Any defects of sociality in individuals diagnosed with autism spectrum disorder (ASD) are standardly explained in terms of those individuals’ putative impairments in a variety of cognitive functions. Recently, however, the need for a bidirectional approach to social interaction has been emphasized. Such an approach highlights differences in basic ways of acting between ASD and neurotypical individuals which would prevent them from understanding each other. Here we pursue this approach by focusing on basic action features reflecting the agent’s mood and affective states. These are action features Stern named “vitality forms,” and which are widely assumed to substantiate core social interactions [D. N. Stern, The Interpersonal World of the Infant (1985); D. N. Stern, Forms of Vitality Exploring Dynamic Experience in Psychology, Arts, Psychotherapy, and Development (2010)]. Previously we demonstrated that, although ASD and typically developing (TD) children alike differentiate vitality forms when performing actions, ASD children express them in a way that is motorically dissimilar to TD children. To assess whether this motor dissimilarity may have consequences for vitality form recognition, we asked neurotypical participants to identify the vitality form of different types of action performed by ASD or TD children. We found that participants exhibited remarkable inaccuracy in identifying ASD children’s vitality forms. Interestingly, their performance did not benefit from information feedback. This indicates that how people act matters for understanding others and for being understood by them. Because vitality forms pervade every aspect of daily life, our findings promise to open the way to a deeper comprehension of the bidirectional difficulties for both ASD and neurotypical individuals in interacting with one another.

Neurotypical individuals fail to understand action vitality form in children with autism spectrum disorder / L. Casartelli, A. Federici, L. Fumagalli, A. Cesareo, M. Nicoli, L. Ronconi, A. Vitale, M. Molteni, G. Rizzolatti, C. Sinigaglia. - In: PROCEEDINGS OF THE NATIONAL ACADEMY OF SCIENCES OF THE UNITED STATES OF AMERICA. - ISSN 0027-8424. - 117:44(2020), pp. 27712-27718. [10.1073/pnas.2011311117]

Neurotypical individuals fail to understand action vitality form in children with autism spectrum disorder

C. Sinigaglia
2020

Abstract

Any defects of sociality in individuals diagnosed with autism spectrum disorder (ASD) are standardly explained in terms of those individuals’ putative impairments in a variety of cognitive functions. Recently, however, the need for a bidirectional approach to social interaction has been emphasized. Such an approach highlights differences in basic ways of acting between ASD and neurotypical individuals which would prevent them from understanding each other. Here we pursue this approach by focusing on basic action features reflecting the agent’s mood and affective states. These are action features Stern named “vitality forms,” and which are widely assumed to substantiate core social interactions [D. N. Stern, The Interpersonal World of the Infant (1985); D. N. Stern, Forms of Vitality Exploring Dynamic Experience in Psychology, Arts, Psychotherapy, and Development (2010)]. Previously we demonstrated that, although ASD and typically developing (TD) children alike differentiate vitality forms when performing actions, ASD children express them in a way that is motorically dissimilar to TD children. To assess whether this motor dissimilarity may have consequences for vitality form recognition, we asked neurotypical participants to identify the vitality form of different types of action performed by ASD or TD children. We found that participants exhibited remarkable inaccuracy in identifying ASD children’s vitality forms. Interestingly, their performance did not benefit from information feedback. This indicates that how people act matters for understanding others and for being understood by them. Because vitality forms pervade every aspect of daily life, our findings promise to open the way to a deeper comprehension of the bidirectional difficulties for both ASD and neurotypical individuals in interacting with one another.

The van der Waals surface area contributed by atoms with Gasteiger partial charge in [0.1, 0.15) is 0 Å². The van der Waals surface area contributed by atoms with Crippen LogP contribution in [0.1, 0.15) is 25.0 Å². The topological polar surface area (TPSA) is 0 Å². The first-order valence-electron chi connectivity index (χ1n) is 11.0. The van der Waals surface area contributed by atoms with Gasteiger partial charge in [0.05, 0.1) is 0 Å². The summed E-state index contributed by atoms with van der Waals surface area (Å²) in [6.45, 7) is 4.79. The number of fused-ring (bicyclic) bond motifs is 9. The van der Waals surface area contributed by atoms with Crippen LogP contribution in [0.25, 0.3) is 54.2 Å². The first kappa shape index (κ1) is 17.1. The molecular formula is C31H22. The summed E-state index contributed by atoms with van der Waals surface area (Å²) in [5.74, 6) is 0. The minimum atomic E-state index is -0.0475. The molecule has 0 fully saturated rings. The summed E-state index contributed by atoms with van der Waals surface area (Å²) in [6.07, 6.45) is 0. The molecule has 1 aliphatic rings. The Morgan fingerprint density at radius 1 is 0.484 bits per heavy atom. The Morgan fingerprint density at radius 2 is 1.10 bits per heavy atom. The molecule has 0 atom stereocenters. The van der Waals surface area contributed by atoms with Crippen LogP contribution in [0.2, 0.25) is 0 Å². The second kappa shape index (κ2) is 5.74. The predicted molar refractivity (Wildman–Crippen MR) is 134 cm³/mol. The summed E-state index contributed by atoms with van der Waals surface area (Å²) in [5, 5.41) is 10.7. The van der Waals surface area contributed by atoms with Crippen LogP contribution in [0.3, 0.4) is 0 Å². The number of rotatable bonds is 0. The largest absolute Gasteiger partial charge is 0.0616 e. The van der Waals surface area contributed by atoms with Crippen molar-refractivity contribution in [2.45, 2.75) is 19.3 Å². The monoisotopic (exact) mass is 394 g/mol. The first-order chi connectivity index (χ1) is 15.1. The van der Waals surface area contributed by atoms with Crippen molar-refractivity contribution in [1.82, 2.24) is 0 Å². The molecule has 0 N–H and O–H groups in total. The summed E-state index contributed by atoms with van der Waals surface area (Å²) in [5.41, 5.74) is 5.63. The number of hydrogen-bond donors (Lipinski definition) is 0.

Autism; Motor cognition; Vitality form; Adult; Autism Spectrum Disorder; Child; Female; Healthy Volunteers; Humans; Male; Young Adult; Comprehension; Recognition, Psychology; Social Interaction
Settore BIO/09 - Fisiologia
   Dipartimenti di Eccellenza 2018-2022 - Dipartimento di FILOSOFIA
   MINISTERO DELL'ISTRUZIONE E DEL MERITO
2020
Article (author)
File in questo prodotto:
File Dimensione Formato  
Casartelli et al PNAS.pdf

accesso aperto

Tipologia: Publisher's version/PDF
Dimensione 669.02 kB
Formato Adobe PDF
669.02 kB Adobe PDF Visualizza/Apri
27712.full.pdf

accesso aperto

Tipologia: Publisher's version/PDF
Dimensione 669.12 kB
Formato Adobe PDF
669.12 kB Adobe PDF Visualizza/Apri
Pubblicazioni consigliate

I documenti in IRIS sono protetti da copyright e tutti i diritti sono riservati, salvo diversa indicazione.

Utilizza questo identificativo per citare o creare un link a questo documento: https://hdl.handle.net/2434/805968
Citazioni
  • ???jsp.display-item.citation.pmc??? 5
  • Scopus 13
  • ???jsp.display-item.citation.isi??? 10
social impact